When the Cannes line-up was announced a few weeks back, Thierry Frémaux hinted, as is often the case, that a few slots remained to be filled in the line-up. And news has just dropped as to exactly what those films are. The only addition to the Competition selection (which may indicate that there are still one or two more to come) is “The Square,” the latest from Ruben Östlund, director of the brilliant “Force Majeure.” The film, which revolves around a piece of public performance art, is at least partly in English, and stars the great Elisabeth Moss (who’ll be doing the Cannes double with Jane Campion’s “Top Of The Lake: China Girl”) and Dominic West, and instantly becomes one of the most anticipated of the festival. Continue reading Ruben Östlund’s ‘The Square’ & Roman Polanski’s ‘Based On A True Story’ Join Cannes Line-Up at The Playlist.

As we inch closer to the Cannes Film Festival‘s opening night on May 17, festival organizers find themselves bombarded by questions about Netflix‘s involvement in the festival. Last week, French exhibitors released a statement decrying Netflix’s involvement in the festival given their ongoing attempts to circumvent French film laws. A few days later, Cannes director Thierry Frémaux defended the selections of Netflix titles “The Meyerowitz Stories” and “Okja,” noting that he “hardly spoke to Netflix” during the deliberation process. Continue reading Cannes Directors’ Fortnight Boss Discusses ‘Complicated’ Selection Of Netflix’s ‘Bushwick’ at The Playlist.

While most think of the main slate of the Cannes Film Festival as the be-all, end-all of the lineup, the importance of the various sidebars to the festival’s success cannot be overlooked. And today marked two big updates about the festival’s most popular siders, with the Cannes Critics’ Week setting its 2017 lineup and the Un Certain Regard jury naming a president. The Critics’ Week lineup looks to feature another strong year, with returning participants Fabio Grassadonia and Antonio Piazza and first-time filmmaker and “Saturday Night Live” alum Dave McCary bookending the series. Continue reading Cannes Film Festival Announces Its Critics’ Week Selections, Un Certain Regard Jury President at The Playlist.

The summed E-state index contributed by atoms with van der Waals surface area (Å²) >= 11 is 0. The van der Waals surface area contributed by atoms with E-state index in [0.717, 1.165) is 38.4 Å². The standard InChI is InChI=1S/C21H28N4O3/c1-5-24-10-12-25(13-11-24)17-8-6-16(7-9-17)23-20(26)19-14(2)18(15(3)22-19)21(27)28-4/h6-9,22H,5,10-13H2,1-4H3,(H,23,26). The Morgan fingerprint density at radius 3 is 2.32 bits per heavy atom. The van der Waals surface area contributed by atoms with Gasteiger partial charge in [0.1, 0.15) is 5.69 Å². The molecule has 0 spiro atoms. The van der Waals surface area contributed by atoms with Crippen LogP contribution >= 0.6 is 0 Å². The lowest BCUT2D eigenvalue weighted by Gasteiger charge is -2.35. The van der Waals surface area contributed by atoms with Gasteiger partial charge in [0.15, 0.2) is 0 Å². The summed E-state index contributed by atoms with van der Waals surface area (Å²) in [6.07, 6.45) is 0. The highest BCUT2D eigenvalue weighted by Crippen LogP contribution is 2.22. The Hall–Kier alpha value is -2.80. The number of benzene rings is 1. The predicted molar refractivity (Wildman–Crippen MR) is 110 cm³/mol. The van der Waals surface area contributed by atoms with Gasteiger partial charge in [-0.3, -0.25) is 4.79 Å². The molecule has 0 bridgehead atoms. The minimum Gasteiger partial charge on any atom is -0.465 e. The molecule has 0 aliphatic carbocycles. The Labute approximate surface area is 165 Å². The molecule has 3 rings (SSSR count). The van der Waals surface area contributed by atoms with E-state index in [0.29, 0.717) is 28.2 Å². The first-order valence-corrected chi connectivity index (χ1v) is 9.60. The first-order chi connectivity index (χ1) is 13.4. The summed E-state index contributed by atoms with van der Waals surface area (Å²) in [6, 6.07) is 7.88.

Now that Arnaud Desplechin‘s “Ismael’s Ghosts” is set to open the 2017 Cannes Film Festival, the film has released its first official trailer, complete with its brand new Sundance badge. “Ismael’s Ghosts” and Cannes are a strong match: not only is Desplechin a five-time Palme d’Or nominee — beginning with his 1992 film “La sentinelle” and continuing through 2013’s “Jimmy P. Continue reading Marion Cotillard Shines In The Trailer For Cannes Film Festival Selection ‘Ismael’s Ghosts’ at The Playlist.

Savvy Cannes-goers know that while the Official Selection has some of the biggest hitters (and certainly has them this year) on the Croisette, the Directors’ Fortnight sidebar is often the home of some of the most daring and exciting cinema that any festival has to offer. Focused a little more on newer filmmakers (but not exclusively), recent years have seen the bow of excellent movies like “Divines,” “My Life As A Zucchini,” “Neruda,” “Green Room,” “Embrace Of The Serpent,“Mustang,” “Arabian Nights,” “Girlhood” and “Whiplash” within the parallel selection. Continue reading Cannes Directors’ Fortnight 2017 Line-Up Led By Claire Denis, Abel Ferrera, Sean Baker… And Dave Bautista at The Playlist.